Because I spend so much time traveling, I tend to do most of my reading on the same iPad on which I write. For me, it's words, not paper, that matter most in the end. This practice has had the additional benefit of greatly reducing the time I spend storming through the house, defaming the mysterious forces who 'hid my book.'
Just under the surface I shall be, all together at first, then separate and drift, through all the earth and perhaps in the end through a cliff into the sea, something of me. A ton of worms in an acre, that is a wonderful thought, a ton of worms, I believe it.
Film acting is really the trick of doing moments. You rarely do a take that lasts more than 20 seconds. You really earn your spurs acting onstage. I needed to do that for myself. I would hate to say at the end of everything that I never did a stage play.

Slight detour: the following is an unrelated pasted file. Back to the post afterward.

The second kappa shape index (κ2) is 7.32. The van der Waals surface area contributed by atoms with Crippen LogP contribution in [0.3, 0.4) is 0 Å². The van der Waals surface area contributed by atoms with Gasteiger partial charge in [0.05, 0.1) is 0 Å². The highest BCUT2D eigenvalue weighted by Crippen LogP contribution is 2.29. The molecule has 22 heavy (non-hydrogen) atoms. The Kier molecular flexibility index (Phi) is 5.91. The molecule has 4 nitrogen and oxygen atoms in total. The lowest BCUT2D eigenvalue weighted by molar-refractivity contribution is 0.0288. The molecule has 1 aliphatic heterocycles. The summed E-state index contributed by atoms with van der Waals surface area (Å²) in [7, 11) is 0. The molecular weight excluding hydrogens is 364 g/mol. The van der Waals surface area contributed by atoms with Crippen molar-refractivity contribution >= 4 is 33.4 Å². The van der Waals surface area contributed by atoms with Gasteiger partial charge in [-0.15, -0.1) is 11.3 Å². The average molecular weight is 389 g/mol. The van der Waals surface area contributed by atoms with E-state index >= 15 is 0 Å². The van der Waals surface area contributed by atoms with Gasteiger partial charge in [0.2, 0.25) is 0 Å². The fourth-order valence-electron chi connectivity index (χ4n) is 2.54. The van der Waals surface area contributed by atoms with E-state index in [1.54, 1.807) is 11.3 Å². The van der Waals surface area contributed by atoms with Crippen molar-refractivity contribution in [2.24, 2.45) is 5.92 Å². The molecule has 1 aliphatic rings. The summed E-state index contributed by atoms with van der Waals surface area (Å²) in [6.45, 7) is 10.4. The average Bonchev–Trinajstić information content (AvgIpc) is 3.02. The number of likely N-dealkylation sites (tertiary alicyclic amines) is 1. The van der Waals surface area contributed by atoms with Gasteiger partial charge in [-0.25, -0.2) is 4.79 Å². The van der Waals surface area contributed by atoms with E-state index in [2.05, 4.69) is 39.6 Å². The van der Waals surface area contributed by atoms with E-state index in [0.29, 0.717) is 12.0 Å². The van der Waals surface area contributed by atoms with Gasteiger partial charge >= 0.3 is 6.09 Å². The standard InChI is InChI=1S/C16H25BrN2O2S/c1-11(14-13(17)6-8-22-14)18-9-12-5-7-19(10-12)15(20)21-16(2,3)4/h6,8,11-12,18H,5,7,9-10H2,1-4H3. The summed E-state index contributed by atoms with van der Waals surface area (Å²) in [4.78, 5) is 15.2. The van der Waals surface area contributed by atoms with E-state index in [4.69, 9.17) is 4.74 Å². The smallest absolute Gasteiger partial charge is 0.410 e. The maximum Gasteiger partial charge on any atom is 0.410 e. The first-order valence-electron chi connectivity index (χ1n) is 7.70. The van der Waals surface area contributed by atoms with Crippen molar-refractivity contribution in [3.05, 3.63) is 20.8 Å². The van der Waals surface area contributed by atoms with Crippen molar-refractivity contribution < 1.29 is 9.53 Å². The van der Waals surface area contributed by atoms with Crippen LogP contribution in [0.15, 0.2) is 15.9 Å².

The accidents of my life have given me the ability to make stories in which different parts of the world are brought together, sometimes harmoniously, sometimes in conflict, and sometimes both - usually both. The difficulty in these stories is that if you write about everywhere you can end up writing about nowhere.
Listen, global warming is a real problem, but it' s not the end of the world. A 30-centimetre sea level rise is just not going to bring the world to a standstill, just like it didn't over the last 150 years.
My poems tend to have rhetorical structures; what I mean by that is they tend to have a beginning, a middle, and an end. There tends to be an opening, as if you were reading the opening chapter of a novel. They sound like I'm initiating something, or I'm making a move.